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Arizona Supreme Court Hears Arguments Against 1864 Anti-Abortion Law

The antiquated law “has no basis in the law and is reckless,” a member of the legal team challenging it said.

A protestor holds a sign reading 'My Body My Choice' at a Women's March rally outside the State Capitol on October 8, 2022, in Phoenix, Arizona.

The Arizona state Supreme Court heard oral arguments on Tuesday regarding an anti-abortion law that has been on the books since the time the state was a territory.

The 1864 law, passed nearly half a century before Arizona was even a state, forbids abortions at all stages of a pregnancy unless the life of a pregnant person is at risk. It’s currently being enforced in tandem with a different 15-week ban on abortion, which was passed in 2022.

The 1864 law — which includes a two-year prison sentence for any abortion provider — was reaffirmed by the state legislature in the early 1900s after statehood. It was initially blocked by a court order in 1972, but never formally deemed unconstitutional. In 1973, the federal Supreme Court case Roe v. Wade went into effect, creating nationwide protections for abortion rights but leaving several state laws, like this one, technically on the books.

In 2022, when it appeared that Roe would be undone by the current, far right version of the federal Supreme Court, the state legislature passed a 15-week ban on abortion, which went into effect after the Roe decision was undone in Dobbs v. Jackson Women’s Health Organization. But the 1864 law was still technically legal, too, which created confusion over which law should take precedence.

A state appeals court subsequently “harmonized” the two laws, enforcing the 15-week ban for doctors and stating that the 1864 law would apply to non-physician providers of abortion, effectively making it illegal for abortion clinics to exist in the state. Planned Parenthood sued, and in August of this year, the state Supreme Court agreed to hear challenges to the 1864 law.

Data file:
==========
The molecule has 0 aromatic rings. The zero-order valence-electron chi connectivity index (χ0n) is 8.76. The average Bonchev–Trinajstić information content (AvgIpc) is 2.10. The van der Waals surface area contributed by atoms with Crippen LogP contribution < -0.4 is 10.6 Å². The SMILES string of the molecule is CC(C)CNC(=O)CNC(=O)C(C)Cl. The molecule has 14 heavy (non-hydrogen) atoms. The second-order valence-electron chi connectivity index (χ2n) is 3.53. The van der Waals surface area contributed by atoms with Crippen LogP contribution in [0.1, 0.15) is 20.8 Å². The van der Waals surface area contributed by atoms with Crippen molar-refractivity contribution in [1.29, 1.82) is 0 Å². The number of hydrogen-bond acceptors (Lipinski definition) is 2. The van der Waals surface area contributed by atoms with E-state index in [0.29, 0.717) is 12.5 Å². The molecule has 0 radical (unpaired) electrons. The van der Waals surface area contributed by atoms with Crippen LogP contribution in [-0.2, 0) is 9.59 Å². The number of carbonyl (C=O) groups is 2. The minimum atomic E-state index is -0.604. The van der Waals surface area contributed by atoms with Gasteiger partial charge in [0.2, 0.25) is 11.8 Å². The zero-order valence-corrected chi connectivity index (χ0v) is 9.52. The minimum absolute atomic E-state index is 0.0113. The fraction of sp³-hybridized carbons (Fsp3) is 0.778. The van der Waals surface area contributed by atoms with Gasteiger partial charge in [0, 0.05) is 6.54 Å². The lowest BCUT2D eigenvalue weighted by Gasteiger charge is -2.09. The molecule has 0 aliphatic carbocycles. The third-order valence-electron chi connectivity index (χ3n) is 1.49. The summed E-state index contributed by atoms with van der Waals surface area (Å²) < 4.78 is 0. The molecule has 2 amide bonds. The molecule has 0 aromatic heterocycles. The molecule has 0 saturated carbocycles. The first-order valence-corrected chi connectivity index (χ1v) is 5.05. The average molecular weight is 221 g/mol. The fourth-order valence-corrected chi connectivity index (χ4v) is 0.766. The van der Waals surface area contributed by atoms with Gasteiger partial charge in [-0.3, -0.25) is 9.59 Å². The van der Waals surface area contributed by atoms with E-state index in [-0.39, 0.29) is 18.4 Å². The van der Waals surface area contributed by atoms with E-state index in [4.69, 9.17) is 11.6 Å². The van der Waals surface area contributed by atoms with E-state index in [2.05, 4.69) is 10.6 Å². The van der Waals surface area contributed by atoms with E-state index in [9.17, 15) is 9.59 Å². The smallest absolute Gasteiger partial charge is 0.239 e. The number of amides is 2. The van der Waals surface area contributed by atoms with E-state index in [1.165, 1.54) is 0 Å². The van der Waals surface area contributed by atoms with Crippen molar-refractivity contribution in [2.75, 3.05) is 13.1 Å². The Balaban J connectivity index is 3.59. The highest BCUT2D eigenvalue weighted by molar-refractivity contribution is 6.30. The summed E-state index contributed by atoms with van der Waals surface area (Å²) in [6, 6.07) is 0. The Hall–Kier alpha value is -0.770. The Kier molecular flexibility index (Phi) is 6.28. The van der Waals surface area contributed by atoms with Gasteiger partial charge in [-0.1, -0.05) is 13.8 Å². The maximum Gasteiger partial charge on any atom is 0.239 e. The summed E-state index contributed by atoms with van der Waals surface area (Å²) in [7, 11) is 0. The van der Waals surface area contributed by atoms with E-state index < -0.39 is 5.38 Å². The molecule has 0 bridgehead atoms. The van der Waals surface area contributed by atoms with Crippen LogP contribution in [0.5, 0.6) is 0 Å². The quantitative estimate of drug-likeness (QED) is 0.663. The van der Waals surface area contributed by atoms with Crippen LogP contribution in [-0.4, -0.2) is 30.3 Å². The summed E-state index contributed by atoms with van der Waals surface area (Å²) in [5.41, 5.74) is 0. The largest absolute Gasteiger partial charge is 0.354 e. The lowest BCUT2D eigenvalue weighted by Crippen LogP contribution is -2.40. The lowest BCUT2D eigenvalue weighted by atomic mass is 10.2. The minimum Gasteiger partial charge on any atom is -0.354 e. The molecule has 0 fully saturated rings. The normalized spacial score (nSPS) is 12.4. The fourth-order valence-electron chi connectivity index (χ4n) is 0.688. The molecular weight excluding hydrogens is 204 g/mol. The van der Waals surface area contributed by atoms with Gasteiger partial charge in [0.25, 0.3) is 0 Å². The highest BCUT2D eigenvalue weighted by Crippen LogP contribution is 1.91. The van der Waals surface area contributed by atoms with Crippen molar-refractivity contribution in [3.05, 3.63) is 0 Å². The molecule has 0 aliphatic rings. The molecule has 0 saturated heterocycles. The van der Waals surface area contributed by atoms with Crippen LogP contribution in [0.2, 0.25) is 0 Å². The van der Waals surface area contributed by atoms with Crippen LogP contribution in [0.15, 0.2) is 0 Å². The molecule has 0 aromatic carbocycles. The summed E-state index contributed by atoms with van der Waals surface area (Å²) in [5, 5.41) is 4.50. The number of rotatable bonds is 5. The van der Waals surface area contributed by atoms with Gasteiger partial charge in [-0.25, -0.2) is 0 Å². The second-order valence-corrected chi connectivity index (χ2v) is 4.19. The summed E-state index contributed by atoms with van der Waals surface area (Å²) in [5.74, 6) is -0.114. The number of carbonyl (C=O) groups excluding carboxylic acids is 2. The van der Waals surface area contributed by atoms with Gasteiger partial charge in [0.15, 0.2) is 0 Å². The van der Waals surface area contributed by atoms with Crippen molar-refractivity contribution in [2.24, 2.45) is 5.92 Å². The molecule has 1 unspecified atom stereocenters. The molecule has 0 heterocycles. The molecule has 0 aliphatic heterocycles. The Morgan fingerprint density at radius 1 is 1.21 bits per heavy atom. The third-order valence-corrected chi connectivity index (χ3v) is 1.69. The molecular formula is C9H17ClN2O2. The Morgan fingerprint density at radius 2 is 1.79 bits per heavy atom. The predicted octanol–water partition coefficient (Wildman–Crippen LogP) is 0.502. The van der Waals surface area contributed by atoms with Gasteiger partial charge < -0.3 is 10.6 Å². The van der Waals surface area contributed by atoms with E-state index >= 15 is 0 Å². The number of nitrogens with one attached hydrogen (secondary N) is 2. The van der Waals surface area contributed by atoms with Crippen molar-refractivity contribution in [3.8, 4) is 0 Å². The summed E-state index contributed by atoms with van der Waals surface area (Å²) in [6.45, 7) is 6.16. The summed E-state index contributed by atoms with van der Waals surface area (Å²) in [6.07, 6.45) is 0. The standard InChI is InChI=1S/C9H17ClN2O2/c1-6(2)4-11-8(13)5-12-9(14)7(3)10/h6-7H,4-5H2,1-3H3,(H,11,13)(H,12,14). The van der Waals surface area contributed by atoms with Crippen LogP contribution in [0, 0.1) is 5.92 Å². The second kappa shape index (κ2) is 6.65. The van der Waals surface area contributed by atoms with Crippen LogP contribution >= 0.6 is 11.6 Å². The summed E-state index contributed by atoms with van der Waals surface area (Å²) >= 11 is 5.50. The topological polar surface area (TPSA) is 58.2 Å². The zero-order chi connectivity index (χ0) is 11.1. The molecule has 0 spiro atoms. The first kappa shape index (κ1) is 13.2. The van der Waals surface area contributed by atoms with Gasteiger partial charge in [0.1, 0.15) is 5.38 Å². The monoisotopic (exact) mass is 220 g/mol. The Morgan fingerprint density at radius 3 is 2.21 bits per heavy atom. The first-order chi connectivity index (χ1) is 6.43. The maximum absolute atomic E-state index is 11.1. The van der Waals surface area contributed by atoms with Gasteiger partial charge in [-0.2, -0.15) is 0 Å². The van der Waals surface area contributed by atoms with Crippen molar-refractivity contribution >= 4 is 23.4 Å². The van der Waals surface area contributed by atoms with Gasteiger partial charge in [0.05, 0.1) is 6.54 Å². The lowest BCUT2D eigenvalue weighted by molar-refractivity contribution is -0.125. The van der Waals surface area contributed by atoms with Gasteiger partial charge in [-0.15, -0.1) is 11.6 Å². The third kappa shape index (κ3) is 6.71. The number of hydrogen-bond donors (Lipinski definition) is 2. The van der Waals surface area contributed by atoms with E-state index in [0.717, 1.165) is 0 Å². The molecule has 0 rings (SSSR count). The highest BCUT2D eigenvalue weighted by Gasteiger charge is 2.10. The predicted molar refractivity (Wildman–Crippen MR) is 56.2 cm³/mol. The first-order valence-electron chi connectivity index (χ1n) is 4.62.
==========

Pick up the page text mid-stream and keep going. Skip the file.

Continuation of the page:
On Tuesday, it appeared that lawyers for both sides of the case were in agreement that both laws could exist. They differed, however, in their beliefs over which law was more enforceable. Anti-abortion lawyers in the case believed the 1864 law should supersede the 15-week ban, whereas pro-abortion lawyers argued in favor of allowing the 15-week ban to apply to every abortion provider in the state, not just doctors.

Attorneys representing Planned Parenthood in the case expressed the importance of overturning the archaic, nearly 160-year-old law restricting abortion access.

“This effort to reimpose an extreme criminal abortion ban has no basis in the law and is reckless,” Attorney Aadika Singh from the Public Rights Project said. “We live in a 21st century society, not the 1860s. The ability of pregnant people to make decisions about their health, their fertility, their families, and their lives is central to ensuring personal autonomy and equality under the law.”

“I remain firmly committed to ensuring that people in this state have the right to make their own reproductive health decisions,” said Pima County Attorney Laura Conover, another member of the abortion rights legal team. “We hope the Arizona Supreme Court will maintain Arizona’s current laws.”

It’s possible that abortion rights could be extended further in Arizona in the near future. Supporters of abortion rights are pushing for a ballot initiative in the state, to appear in the 2024 election, that would allow voters to pass a constitutional amendment protecting access to the procedure.

The ballot initiative would “establish a fundamental right to abortion” and guarantee that the state couldn’t “deny, restrict or interfere with” a person’s right to have an abortion anytime before fetal viability, which is generally understood to be somewhere between 22-24 weeks of a pregnancy. It would also protect the right to access an abortion after that point if a person’s life or health is at risk because of a pregnancy, to be determined by their health care provider.

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